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MPs question allocation of Sh8.19b to finished projects

By Macharia Kamau | June 9th 2020

Nairobi Southern Bypass. The road is one of the 64 completed projects that have received budgetary allocation. INSET: Infrastructure PS Paul Maringa. [File, Standard]

Parliament has raised concerns over the National Treasury’s continued allocation of funds to infrastructure projects that have already been completed and in use.

After an analysis of the budget estimates for the 2020/21 financial year, the Parliamentary Budget Office noted that Treasury had set aside Sh8.19 billion that will be spent on 64 projects.

It asserts that these projects have been finalised and should not be getting development allocations in the budget.

Financial obligations

Some of the projects listed as having been completed but are set to get funding for the next financial year include some that were completed as far back as 2015, with one finalised in 2012, according to PBO.

Most of the projects are roads.

National Assembly’s Committee on Budget and Appropriations too noted the oddity of allocating funds to projects that have already been completed.

“Analysis of the list of projects reveals that some have been allocated resources despite having been finalised. The committee was informed that this was on account of pending financial obligations after the projects have been physically completed,” said the committee in a report last week.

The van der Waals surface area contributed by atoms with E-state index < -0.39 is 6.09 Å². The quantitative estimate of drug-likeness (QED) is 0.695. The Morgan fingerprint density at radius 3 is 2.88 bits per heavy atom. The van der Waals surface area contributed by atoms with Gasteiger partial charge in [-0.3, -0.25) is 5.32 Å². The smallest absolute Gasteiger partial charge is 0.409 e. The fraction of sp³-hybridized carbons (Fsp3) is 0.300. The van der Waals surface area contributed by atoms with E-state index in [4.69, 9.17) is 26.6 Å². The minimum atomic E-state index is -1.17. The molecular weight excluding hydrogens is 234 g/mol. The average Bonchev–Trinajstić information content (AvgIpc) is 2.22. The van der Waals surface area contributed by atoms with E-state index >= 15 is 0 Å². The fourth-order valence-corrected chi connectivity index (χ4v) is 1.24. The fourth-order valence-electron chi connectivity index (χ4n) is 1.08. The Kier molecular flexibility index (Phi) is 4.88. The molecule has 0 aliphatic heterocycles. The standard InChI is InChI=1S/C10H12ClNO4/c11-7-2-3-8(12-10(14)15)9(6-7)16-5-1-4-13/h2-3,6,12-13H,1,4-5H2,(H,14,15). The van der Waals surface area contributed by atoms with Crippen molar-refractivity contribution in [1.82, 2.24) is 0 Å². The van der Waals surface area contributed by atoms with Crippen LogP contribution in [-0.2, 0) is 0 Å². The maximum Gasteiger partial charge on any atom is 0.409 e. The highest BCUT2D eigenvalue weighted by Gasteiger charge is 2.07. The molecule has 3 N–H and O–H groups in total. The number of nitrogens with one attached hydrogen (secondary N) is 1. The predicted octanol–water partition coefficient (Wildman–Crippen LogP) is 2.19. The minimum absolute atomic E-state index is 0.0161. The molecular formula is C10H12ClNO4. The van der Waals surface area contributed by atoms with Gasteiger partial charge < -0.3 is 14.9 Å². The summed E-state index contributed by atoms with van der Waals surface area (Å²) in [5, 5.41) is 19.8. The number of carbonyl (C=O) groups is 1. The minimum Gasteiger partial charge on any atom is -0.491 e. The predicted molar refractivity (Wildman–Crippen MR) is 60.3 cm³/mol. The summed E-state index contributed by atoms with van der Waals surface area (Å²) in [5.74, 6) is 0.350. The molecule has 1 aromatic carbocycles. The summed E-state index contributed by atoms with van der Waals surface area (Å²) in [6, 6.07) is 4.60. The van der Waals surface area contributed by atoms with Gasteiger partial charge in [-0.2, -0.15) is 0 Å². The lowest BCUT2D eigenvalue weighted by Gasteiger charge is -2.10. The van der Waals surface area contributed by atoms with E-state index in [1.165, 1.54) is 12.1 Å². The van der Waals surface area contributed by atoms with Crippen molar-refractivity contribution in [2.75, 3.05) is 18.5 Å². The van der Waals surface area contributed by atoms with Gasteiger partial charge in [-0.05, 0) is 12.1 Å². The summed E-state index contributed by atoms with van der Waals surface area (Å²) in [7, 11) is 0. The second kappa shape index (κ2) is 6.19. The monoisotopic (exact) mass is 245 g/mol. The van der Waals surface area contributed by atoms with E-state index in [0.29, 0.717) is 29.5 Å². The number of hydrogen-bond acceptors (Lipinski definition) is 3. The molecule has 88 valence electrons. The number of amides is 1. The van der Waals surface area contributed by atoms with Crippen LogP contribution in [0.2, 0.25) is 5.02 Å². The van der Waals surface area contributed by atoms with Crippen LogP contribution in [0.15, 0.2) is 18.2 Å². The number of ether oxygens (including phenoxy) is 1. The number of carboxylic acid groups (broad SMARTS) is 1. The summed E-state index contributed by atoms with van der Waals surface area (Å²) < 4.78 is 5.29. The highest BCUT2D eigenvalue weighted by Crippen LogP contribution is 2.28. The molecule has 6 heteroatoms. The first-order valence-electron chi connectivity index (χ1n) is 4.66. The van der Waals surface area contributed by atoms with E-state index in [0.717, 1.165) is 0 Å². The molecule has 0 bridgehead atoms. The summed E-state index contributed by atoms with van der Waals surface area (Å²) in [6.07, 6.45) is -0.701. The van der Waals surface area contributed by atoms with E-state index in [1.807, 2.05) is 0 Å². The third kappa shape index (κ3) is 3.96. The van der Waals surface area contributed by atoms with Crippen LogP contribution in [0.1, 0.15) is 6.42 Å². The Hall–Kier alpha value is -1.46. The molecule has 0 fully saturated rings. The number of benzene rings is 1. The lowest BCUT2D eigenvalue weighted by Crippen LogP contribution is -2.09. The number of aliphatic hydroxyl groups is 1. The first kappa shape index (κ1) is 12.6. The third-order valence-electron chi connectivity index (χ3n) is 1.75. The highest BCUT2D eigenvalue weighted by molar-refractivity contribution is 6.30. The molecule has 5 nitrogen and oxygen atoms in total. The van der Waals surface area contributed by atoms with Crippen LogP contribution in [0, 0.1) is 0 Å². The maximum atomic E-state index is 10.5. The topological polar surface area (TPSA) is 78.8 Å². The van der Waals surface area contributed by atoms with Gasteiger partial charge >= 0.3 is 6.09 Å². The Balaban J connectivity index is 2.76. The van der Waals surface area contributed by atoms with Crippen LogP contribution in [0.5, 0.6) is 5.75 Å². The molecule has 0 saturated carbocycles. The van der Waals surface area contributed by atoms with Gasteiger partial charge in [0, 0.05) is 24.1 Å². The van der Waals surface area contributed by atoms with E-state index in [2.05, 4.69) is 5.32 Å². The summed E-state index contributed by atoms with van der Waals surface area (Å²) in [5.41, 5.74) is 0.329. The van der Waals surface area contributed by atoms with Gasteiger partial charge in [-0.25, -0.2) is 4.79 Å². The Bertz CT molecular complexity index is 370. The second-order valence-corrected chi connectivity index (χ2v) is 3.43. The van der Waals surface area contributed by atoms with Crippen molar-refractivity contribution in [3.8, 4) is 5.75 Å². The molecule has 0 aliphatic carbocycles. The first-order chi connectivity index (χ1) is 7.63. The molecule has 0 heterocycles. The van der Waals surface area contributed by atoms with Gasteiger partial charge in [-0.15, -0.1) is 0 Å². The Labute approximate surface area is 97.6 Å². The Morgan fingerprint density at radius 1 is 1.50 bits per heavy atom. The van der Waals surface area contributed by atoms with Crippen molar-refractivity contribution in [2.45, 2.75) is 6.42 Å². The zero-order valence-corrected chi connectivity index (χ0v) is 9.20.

“In project management, 100 per cent completion means both financial and physical completion. As such, the information system by the Project Information Management System (PIMS) of the National Treasury is potentially misleading.”

The committee added that the Government should have a clear manner to report pending financial obligations and differentiate it from funds used for project sustainability, particularly for roads and other major infrastructure projects

“MDAs must be held to account to complete ongoing projects before starting new ones. Furthermore, in order to keep track of status of ongoing projects, departmental committees should submit an implementation report on a quarterly basis, highlighting the status ongoing projects within their purview,” said the budget committee.

Paul Maringa, the Infrastructure PS, said payments for projects do not always tally with the pace of the project due to limited financial resources.

Responding to queries on why some projects were allocated funds despite being finalised, Maringa said there are instances where the project is completed before the Government is in a position to finalise payments which are rolled over to the next financial year.

Limited resources

“Payment obligations relating to a project only cease once the contract and its subsidiary costs are fully made. Physical completion of a project does not necessarily mean that the financial obligations have been fully met,” said Maringa.

“The resources available do not allow for optimum allocation of the required amount owing to the number of projects that are supposed to benefit from the available budgetary ceilings…. Owing to the constrained financial resources, the contract periods are not normally in sync with the allocatable budgetary provisions.”

He, however, noted that the money allocated to the completed projects was Sh7.1 billion and not the Sh8.1 billion that Parliament claimed.

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